Mike and Diane Wilson -
Free Spirit

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Two thoughts for the future

Do you know what I'm trying to buy? It's a simple bedside clock. But . . . I don't want all the electrical spaghetti to plug it into the mains.

And I don't want it to use batteries. Batteries are bad for us. Who says? Well, they say, don't they? I agree. What's the point of making a clock go by electrical power when for hundreds of years they were driven by . . . yes, clockwork!

So, can I buy a clockwork bedside clock, with luminous hands? No. Of course not. Everything is now battery driven. What's the point. Give us back our clockwork clocks. We've got clockwork radios and torches, why not clocks? I think Trevor Bayliss's invention is fantastic (I met him once. Nice bloke). Why don't we have wind-up laptops? Or wind-up mobile phones? Or wind-up TVs, iPods, personal stereo players, shavers (both male and female), shredders, toothbrushes . . .

Think of all the electrical power these things use in a day. Multiply that by 365 days a year and there's no wonder we have to continue to use power stations.

A device could be created which would be like an exercise machine. Only when you pedal it, the machine creates electricity. If your kids are fat and idle with too much TV, make them pedal for the power. It will do them good . . . and cut your electricity bill too.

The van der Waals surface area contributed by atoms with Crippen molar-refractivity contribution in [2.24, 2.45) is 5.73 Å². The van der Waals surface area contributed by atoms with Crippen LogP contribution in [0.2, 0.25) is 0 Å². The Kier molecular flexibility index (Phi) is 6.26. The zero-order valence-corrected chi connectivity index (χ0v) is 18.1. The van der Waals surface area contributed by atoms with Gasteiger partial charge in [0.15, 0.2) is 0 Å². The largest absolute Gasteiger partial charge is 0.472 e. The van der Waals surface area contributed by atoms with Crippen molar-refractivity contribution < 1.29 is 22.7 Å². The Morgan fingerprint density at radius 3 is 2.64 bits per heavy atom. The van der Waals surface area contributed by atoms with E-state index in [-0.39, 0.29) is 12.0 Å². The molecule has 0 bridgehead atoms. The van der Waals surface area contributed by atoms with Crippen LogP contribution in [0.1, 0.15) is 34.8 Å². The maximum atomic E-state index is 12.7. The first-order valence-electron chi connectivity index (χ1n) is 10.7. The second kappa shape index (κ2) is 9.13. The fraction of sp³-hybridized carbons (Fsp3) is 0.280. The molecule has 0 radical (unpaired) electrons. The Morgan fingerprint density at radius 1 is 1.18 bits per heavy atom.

So, let's have a protest. Let's pester for these electrical devices to be changed to clockwork.

As long as my new bedside clockwork clock - with luminous hands - doesn't tick!

And another thing for the future. You know how everyone has a mobile phone? Most of them are unused for a major part of the day, aren't they? Just a thingie to use as the equivalent of a comfort blanket. People seem to be so attached to their phones that they've become part of their personality.

My idea is that we do away with mobile phones (see the battery argument above) and install phones on street corners, in pubs, railway stations and bus stations, so that the phone can be used by anyone. It could be really really cheap too. A two-pence piece would be enough. To make them recognisable, we could have them in boxes and . . . . yes, let's paint them red.


Progress? Doesn't seem to work very well sometimes, does it?


Mike Wilson